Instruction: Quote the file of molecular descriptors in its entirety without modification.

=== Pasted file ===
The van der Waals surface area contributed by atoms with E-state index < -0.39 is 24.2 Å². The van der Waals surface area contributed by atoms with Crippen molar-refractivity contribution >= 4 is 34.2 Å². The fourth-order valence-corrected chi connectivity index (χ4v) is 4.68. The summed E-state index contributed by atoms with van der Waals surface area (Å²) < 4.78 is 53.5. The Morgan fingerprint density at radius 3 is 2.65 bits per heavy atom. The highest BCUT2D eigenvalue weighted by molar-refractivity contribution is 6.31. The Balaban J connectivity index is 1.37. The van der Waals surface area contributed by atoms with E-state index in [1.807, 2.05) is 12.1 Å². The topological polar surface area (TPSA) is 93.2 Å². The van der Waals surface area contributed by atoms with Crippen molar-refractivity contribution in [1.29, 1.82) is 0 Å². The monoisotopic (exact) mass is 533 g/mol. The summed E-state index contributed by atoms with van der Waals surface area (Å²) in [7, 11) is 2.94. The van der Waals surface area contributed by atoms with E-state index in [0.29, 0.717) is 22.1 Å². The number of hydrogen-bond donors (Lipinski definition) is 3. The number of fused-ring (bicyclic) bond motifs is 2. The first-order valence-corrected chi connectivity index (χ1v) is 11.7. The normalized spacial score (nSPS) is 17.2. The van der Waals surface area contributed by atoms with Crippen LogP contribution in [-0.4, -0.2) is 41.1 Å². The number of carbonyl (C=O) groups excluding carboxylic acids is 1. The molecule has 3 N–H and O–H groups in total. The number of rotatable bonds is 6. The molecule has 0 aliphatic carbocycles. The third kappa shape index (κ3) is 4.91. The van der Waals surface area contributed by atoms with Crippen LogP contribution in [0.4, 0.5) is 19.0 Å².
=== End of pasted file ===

The van der Waals surface area contributed by atoms with E-state index < -0.39 is 24.2 Å². The van der Waals surface area contributed by atoms with Crippen molar-refractivity contribution >= 4 is 34.2 Å². The fourth-order valence-corrected chi connectivity index (χ4v) is 4.68. The summed E-state index contributed by atoms with van der Waals surface area (Å²) < 4.78 is 53.5. The Morgan fingerprint density at radius 3 is 2.65 bits per heavy atom. The highest BCUT2D eigenvalue weighted by molar-refractivity contribution is 6.31. The Balaban J connectivity index is 1.37. The van der Waals surface area contributed by atoms with E-state index in [1.807, 2.05) is 12.1 Å². The topological polar surface area (TPSA) is 93.2 Å². The van der Waals surface area contributed by atoms with Crippen molar-refractivity contribution in [1.29, 1.82) is 0 Å². The monoisotopic (exact) mass is 533 g/mol. The summed E-state index contributed by atoms with van der Waals surface area (Å²) in [7, 11) is 2.94. The van der Waals surface area contributed by atoms with E-state index in [0.29, 0.717) is 22.1 Å². The number of hydrogen-bond donors (Lipinski definition) is 3. The number of fused-ring (bicyclic) bond motifs is 2. The first-order valence-corrected chi connectivity index (χ1v) is 11.7. The normalized spacial score (nSPS) is 17.2. The van der Waals surface area contributed by atoms with Crippen LogP contribution in [-0.4, -0.2) is 41.1 Å². The number of carbonyl (C=O) groups excluding carboxylic acids is 1. The molecule has 3 N–H and O–H groups in total. The number of rotatable bonds is 6. The molecule has 0 aliphatic carbocycles. The third kappa shape index (κ3) is 4.91. The van der Waals surface area contributed by atoms with Crippen LogP contribution in [0.4, 0.5) is 19.0 Å².